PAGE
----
Presentation of the grid divi layout

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The blog ticket cards are ordered from top to bottom in each of the columns. So, if you want to give them a number, you will need to count 1 to 4 on each length from top to bottom:

Count divi articles

Since you know the numerical order of each blog card under each column, you can also identify each card as an odd or even number as follows:

Even and odd number divi

Designs gate Example

Example n ° 1: Design of a "Checkered" grid

For this first example, I'll target all of the odd cards in the blog module (cards 1 and 3) in the first column giving them a dark gray background color. To do this, go to "Divi → Theme options" and add the following CSS in the custom CSS text box:

#gridcard .column: first-child article: nth-child (odd) {background: #333; }

Here's a breakdown of what this code does:

#gridcard = the id of the entire blog module

.column: first-child = select the first column in the blog module

post: nth-child (odd) = selects all odd items (or cards) in the column

Putting it all together, this selects the odd numbered cards in the first column of the blog module with the ID "gridcard".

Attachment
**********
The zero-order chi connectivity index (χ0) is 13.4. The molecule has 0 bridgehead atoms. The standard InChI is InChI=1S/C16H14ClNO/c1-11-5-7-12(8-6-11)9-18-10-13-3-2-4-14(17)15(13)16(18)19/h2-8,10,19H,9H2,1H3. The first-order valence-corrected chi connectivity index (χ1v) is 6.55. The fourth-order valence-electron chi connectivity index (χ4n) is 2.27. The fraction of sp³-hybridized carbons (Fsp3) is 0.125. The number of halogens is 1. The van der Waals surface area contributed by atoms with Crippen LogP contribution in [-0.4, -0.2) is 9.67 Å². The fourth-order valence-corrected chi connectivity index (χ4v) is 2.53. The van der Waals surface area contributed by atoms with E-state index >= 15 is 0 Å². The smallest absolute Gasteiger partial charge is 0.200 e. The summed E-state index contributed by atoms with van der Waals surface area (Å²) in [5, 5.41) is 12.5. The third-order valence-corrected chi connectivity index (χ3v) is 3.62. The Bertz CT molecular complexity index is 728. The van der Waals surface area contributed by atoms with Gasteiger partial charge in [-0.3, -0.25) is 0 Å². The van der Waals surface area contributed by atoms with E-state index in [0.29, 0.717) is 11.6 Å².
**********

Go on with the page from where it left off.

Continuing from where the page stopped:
Then add your white text that will go on the dark background by adding the following CSS:

#gridcard .column: first-child article: nth-child (odd) .entry-title, #gridcard .column: first-child Article: nth-child (odd) .post-meta a, #gridcard .column: first-child }

This code targets all text elements in the blog's module cards (including title, article metas, article meta links, and article content) and assigns them the white color.

Here is the result:

Customization of odd divi grid

The next step in creating our checkerboard layout is to target the odd numbered cards on the third column and apply the dark gray background and white text just like you did in the first column. Add the following CSS in the Custom CSS text box:

#gridcard .column: last-child article: nth-child (odd) {background: # 333; } #gridcard .column: last-child article: nth-child (odd) .entry-title, #gridcard .column: last-child article: nth-child (odd) .post-meta, #gridcard .column: last- child article: nth-child (odd) .post-meta a, #gridcard .column: last-child article: nth-child (odd) .post-content p {color: #ffffff; }

This code targets the "last" column (in this case, the third column is the last column) with the nickname element "last-child".

For the second column (or middle), target even cards to complete the checkerboard effect. To do this we need to add the following CSS: